Did Facebook break the law when it changed privacy settings?
Given all of the complaining around the Web about the privacy transition at Facebook, you’d think perhaps the social networking company had broken the law with its new settings. In fact, it may have.
The Electronic Privacy Information Center [EPIC], along with a host of other privacy groups, filed a complaint [PDF] with the Federal Trade Commission today, alleging that the privacy changes violate federal law and urging the FTC to investigate.
Beyond really pissing off its users, what did Facebook do to bring on this complaint?
In the pre-privacy-debacle version of Facebook, the only information that was public for all users was name and network. After the transition, users’ names, profile photos, gender, and hometown suddenly became “publicly available information.”
Surprise! This was not disclosed by the transition tool, and instead was announced in blog posts and news coverage following the transition. That is a problem.
EPIC has been itching to file a complaint against Facebook for a while. Executive director Marc Rotenberg nearly filed a complaintearlier this year when the company suddenly changed its terms of service to say it owned users’ data. Facebook quickly reversed itself on that.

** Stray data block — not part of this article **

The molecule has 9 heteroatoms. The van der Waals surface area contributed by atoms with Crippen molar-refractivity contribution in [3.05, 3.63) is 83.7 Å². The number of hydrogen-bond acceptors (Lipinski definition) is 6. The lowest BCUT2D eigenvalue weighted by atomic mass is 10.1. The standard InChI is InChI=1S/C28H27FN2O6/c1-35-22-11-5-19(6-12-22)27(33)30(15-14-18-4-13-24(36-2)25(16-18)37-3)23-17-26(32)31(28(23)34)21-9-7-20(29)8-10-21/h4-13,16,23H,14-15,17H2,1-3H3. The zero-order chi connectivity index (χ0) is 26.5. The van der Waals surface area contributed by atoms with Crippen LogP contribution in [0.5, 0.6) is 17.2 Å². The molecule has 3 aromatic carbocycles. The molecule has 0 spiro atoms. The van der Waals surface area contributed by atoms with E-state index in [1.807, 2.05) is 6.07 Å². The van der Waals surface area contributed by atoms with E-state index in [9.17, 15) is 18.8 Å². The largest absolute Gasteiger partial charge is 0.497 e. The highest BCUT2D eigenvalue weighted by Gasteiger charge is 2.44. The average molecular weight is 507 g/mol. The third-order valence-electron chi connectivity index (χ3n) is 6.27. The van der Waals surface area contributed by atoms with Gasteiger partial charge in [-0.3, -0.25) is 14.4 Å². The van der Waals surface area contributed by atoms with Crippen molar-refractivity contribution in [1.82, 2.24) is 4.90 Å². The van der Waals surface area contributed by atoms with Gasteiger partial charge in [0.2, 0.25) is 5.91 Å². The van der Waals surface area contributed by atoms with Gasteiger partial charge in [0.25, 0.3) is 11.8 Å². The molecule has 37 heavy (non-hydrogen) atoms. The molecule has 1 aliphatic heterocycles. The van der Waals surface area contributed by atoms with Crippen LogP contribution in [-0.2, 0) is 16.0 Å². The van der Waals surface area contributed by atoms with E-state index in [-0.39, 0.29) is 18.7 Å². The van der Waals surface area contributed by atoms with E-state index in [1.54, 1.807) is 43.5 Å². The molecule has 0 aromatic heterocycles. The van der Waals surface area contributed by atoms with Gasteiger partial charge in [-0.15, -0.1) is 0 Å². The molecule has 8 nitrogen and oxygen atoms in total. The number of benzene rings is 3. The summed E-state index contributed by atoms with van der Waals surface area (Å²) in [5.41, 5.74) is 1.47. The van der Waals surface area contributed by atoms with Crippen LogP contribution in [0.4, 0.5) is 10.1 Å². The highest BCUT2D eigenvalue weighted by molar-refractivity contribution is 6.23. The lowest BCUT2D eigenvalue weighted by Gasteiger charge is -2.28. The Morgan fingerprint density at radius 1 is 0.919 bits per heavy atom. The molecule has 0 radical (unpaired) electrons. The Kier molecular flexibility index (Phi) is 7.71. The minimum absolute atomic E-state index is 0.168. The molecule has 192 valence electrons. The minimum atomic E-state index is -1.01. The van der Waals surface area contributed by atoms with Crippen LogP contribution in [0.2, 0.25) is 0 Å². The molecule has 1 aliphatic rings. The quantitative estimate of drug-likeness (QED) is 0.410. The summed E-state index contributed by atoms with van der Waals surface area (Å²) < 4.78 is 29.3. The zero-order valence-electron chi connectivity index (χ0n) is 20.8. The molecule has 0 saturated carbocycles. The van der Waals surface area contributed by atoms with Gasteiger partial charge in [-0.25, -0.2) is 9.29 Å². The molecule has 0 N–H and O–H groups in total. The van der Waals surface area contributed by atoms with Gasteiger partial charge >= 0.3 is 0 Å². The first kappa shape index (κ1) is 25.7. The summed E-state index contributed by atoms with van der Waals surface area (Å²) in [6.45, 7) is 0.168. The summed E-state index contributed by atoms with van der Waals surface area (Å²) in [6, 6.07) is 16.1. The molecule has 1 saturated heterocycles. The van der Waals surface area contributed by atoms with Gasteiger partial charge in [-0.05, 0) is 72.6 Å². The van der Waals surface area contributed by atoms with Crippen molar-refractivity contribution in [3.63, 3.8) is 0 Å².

Will Facebook reverse itself on its privacy changes? Or is it going to fight this one out?
A spokesman tells Marketwatch:
“We’ve had productive discussions with dozens of organizations around the world about the recent changes, and we’re disappointed that EPIC has chosen to share their concerns with the FTC while refusing to talk to us about them.”
The spokesman, Andrew Noyes, also said that Facebook discussed its privacy program with regulators “including the FTC” prior to its launch.
The Gateway decision does not bode well for the company though. Law firm Perkins Coie wrote at the time:
The proposed Gateway settlement affects any company that materially changes its privacy policies in ways that contradict promises made to consumers at the time their information was collected. For example, if the old policy told consumers that the company would not share personal information with third parties, the company cannot do so under the new policy unless the company obtains from consumers opt-in consent for the continuing use of information collected under the old policy. Also, companies that have promised in their privacy policies to “notify” customers of material changes in the policy must do more than simply post the new policy to its Web site and provide an opt-out period. Instead, they must also provide an explanation of the changes.
The “privacy transition tool” notified us that some changes were being made, but it was not explicit about those changes. Meaning many of us were surprised and confused by them. Even the company’s CEO.